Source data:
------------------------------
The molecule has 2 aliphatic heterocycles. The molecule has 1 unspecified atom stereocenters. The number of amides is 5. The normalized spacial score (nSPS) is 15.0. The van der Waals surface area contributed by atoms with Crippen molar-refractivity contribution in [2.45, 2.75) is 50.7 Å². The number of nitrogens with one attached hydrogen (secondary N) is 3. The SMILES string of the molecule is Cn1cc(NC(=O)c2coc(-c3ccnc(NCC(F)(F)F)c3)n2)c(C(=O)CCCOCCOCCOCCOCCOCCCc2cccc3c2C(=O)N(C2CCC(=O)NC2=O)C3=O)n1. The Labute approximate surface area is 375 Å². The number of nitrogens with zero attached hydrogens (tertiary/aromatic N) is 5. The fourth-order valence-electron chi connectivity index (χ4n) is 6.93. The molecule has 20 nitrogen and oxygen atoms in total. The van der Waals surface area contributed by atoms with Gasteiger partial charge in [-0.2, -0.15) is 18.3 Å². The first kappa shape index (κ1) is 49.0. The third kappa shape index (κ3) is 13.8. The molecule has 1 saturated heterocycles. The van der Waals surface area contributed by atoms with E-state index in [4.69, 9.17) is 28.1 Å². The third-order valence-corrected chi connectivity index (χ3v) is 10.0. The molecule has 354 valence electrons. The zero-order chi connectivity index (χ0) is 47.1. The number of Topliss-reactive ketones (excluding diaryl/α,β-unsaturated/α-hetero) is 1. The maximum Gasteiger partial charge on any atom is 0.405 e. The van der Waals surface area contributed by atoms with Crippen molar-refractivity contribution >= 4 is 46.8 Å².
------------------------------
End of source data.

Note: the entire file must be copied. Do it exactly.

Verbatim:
The molecule has 2 aliphatic heterocycles. The molecule has 1 unspecified atom stereocenters. The number of amides is 5. The normalized spacial score (nSPS) is 15.0. The van der Waals surface area contributed by atoms with Crippen molar-refractivity contribution in [2.45, 2.75) is 50.7 Å². The number of nitrogens with one attached hydrogen (secondary N) is 3. The SMILES string of the molecule is Cn1cc(NC(=O)c2coc(-c3ccnc(NCC(F)(F)F)c3)n2)c(C(=O)CCCOCCOCCOCCOCCOCCCc2cccc3c2C(=O)N(C2CCC(=O)NC2=O)C3=O)n1. The Labute approximate surface area is 375 Å². The number of nitrogens with zero attached hydrogens (tertiary/aromatic N) is 5. The fourth-order valence-electron chi connectivity index (χ4n) is 6.93. The molecule has 20 nitrogen and oxygen atoms in total. The van der Waals surface area contributed by atoms with Gasteiger partial charge in [-0.2, -0.15) is 18.3 Å². The first kappa shape index (κ1) is 49.0. The third kappa shape index (κ3) is 13.8. The molecule has 1 saturated heterocycles. The van der Waals surface area contributed by atoms with E-state index in [4.69, 9.17) is 28.1 Å². The third-order valence-corrected chi connectivity index (χ3v) is 10.0. The molecule has 354 valence electrons. The zero-order chi connectivity index (χ0) is 47.1. The number of Topliss-reactive ketones (excluding diaryl/α,β-unsaturated/α-hetero) is 1. The maximum Gasteiger partial charge on any atom is 0.405 e. The van der Waals surface area contributed by atoms with Crippen molar-refractivity contribution >= 4 is 46.8 Å².